How to follow-up making a sale
As well as agreeing a price you should set credit terms and avoid bad debt
It is easy to think that once you have closed a sale, you can relax. Far from it. Often, shaking hands is simply the first in a series of steps to ensure the deal goes through smoothly.
Firstly, remember to enter the sales negotiation armed with information. If the value or risk of the business transaction is high, it’s wise to get as much financial information about the client as possible, to minimise the level of risk to the business and protect against bad debt.
Closing the sale is not simply a matter of asking for an order; establish terms of delivery and payment. Restate credit terms to the buyer and present them with your credit application form. Establish a named contact responsible for payment.
For very small orders, a credit report may be uneconomic and you may wish to take the risk yourself. However, for significant orders, buy a credit report. Bank and trade references should always answer specific questions such as; can I grant £500 credit? Or what proportion of this firm’s payments to you are overdue? However, bank and trade references alone should not be relied upon.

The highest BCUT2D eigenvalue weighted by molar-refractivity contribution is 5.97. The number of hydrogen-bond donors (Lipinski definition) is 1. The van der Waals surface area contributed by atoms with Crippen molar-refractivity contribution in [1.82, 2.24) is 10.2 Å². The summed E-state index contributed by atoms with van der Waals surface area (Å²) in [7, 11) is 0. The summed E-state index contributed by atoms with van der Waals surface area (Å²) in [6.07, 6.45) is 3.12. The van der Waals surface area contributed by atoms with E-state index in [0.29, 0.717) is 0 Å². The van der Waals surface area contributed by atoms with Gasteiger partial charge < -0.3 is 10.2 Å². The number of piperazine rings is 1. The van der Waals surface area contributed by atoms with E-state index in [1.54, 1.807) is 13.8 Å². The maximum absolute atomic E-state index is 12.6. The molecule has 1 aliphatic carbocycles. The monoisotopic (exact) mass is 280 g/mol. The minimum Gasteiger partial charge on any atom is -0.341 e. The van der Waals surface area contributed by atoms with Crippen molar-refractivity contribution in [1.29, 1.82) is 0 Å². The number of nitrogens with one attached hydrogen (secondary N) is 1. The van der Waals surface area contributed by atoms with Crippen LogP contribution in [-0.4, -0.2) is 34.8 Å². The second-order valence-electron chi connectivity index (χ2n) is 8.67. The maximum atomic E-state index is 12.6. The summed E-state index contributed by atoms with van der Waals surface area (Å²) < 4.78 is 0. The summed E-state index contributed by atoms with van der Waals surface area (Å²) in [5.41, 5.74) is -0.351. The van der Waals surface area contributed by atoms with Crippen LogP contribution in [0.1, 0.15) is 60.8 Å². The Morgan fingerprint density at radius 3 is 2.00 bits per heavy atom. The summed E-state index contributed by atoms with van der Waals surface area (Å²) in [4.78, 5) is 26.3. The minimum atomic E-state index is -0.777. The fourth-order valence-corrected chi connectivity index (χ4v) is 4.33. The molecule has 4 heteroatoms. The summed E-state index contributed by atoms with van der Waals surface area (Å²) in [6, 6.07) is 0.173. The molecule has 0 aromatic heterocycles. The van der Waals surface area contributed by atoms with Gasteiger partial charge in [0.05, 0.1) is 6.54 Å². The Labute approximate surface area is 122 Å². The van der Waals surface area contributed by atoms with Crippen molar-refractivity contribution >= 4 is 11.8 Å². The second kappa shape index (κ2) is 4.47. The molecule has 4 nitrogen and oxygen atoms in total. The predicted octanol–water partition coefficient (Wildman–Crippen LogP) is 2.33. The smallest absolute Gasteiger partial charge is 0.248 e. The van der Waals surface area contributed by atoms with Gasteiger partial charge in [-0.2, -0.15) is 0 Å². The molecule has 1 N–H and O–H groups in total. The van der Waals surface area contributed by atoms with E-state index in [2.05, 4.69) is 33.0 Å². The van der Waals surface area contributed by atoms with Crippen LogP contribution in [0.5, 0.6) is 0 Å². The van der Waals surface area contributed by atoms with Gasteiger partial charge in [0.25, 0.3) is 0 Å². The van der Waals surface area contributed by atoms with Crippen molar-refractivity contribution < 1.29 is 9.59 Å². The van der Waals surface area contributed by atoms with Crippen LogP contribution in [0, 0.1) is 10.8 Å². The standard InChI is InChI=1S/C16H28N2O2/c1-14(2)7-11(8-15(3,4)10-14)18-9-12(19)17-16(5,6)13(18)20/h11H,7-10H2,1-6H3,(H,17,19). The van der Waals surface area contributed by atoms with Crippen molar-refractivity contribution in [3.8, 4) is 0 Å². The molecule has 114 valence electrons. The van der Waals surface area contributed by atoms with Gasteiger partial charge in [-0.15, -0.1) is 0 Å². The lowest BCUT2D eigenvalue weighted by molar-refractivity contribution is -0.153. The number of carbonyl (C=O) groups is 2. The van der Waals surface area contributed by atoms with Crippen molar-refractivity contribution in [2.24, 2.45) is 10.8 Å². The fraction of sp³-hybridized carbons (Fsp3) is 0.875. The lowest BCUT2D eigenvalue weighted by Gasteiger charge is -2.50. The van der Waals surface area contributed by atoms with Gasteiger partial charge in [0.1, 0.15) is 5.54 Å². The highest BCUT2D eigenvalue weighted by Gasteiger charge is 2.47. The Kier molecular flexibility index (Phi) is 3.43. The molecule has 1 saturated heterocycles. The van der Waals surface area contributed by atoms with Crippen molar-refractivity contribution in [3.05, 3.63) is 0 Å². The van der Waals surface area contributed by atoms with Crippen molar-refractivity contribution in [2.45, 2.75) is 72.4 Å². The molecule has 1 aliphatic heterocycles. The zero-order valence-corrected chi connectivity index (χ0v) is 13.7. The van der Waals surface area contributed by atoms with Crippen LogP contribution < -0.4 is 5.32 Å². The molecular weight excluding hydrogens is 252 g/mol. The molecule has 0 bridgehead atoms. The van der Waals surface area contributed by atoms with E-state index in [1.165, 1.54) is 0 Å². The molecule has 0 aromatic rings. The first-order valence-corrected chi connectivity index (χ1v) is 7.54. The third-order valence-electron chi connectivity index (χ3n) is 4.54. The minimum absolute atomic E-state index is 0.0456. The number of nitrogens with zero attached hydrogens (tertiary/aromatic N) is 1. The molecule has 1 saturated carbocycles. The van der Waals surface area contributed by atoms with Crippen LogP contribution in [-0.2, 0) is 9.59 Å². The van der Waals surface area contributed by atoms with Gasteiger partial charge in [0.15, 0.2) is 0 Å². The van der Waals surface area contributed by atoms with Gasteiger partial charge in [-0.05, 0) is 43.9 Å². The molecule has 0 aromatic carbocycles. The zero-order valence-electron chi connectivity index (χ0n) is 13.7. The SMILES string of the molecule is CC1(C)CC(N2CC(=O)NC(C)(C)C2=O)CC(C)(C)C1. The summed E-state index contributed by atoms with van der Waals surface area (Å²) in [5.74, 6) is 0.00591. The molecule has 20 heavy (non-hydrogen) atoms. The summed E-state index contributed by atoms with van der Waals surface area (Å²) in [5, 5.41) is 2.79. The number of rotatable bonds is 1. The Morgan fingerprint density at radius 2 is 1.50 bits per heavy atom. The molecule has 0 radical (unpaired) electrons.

Decide on a credit limit. A credit reference agency may recommend one or do it yourself, deciding whether a firm is a high risk, a late payer with adverse information such as county court judgements against it or dubious individuals involved; or low risk, with a good payment record and good credit references.
If you decide to grant credit, set up an account and write to the customer confirming this.
Always have delivery confirmed with a delivery note and follow up with a phone call, confirming that delivery was satisfactory. Invoice immediately, restating credit terms, and quoting an order number if appropriate.
Closing the sale is not simply a matter of asking for an order; establish terms of delivery and payment.